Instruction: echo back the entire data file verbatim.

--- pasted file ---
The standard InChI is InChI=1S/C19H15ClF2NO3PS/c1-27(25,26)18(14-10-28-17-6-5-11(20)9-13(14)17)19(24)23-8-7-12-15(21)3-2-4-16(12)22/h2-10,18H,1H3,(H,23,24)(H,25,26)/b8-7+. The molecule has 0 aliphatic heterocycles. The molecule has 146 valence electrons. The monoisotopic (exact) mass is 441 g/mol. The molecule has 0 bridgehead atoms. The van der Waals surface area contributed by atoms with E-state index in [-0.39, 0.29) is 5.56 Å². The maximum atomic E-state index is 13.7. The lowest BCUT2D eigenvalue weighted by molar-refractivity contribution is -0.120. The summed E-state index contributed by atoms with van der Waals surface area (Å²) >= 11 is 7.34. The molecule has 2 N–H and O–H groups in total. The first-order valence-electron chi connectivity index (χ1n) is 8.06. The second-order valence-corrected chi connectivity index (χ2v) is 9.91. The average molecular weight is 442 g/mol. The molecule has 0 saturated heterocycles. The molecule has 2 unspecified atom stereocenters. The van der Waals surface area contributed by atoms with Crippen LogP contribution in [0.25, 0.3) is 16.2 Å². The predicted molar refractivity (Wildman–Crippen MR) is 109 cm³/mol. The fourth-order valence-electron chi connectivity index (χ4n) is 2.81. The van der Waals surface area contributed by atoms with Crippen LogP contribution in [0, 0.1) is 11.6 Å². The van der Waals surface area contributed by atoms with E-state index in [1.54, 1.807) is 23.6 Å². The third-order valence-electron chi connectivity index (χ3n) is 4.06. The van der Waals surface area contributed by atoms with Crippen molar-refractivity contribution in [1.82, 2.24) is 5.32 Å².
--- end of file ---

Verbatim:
The standard InChI is InChI=1S/C19H15ClF2NO3PS/c1-27(25,26)18(14-10-28-17-6-5-11(20)9-13(14)17)19(24)23-8-7-12-15(21)3-2-4-16(12)22/h2-10,18H,1H3,(H,23,24)(H,25,26)/b8-7+. The molecule has 0 aliphatic heterocycles. The molecule has 146 valence electrons. The monoisotopic (exact) mass is 441 g/mol. The molecule has 0 bridgehead atoms. The van der Waals surface area contributed by atoms with E-state index in [-0.39, 0.29) is 5.56 Å². The maximum atomic E-state index is 13.7. The lowest BCUT2D eigenvalue weighted by molar-refractivity contribution is -0.120. The summed E-state index contributed by atoms with van der Waals surface area (Å²) >= 11 is 7.34. The molecule has 2 N–H and O–H groups in total. The first-order valence-electron chi connectivity index (χ1n) is 8.06. The second-order valence-corrected chi connectivity index (χ2v) is 9.91. The average molecular weight is 442 g/mol. The molecule has 0 saturated heterocycles. The molecule has 2 unspecified atom stereocenters. The van der Waals surface area contributed by atoms with Crippen LogP contribution in [0.25, 0.3) is 16.2 Å². The predicted molar refractivity (Wildman–Crippen MR) is 109 cm³/mol. The fourth-order valence-electron chi connectivity index (χ4n) is 2.81. The van der Waals surface area contributed by atoms with Crippen LogP contribution in [0, 0.1) is 11.6 Å². The van der Waals surface area contributed by atoms with E-state index in [1.54, 1.807) is 23.6 Å². The third-order valence-electron chi connectivity index (χ3n) is 4.06. The van der Waals surface area contributed by atoms with Crippen molar-refractivity contribution in [1.82, 2.24) is 5.32 Å².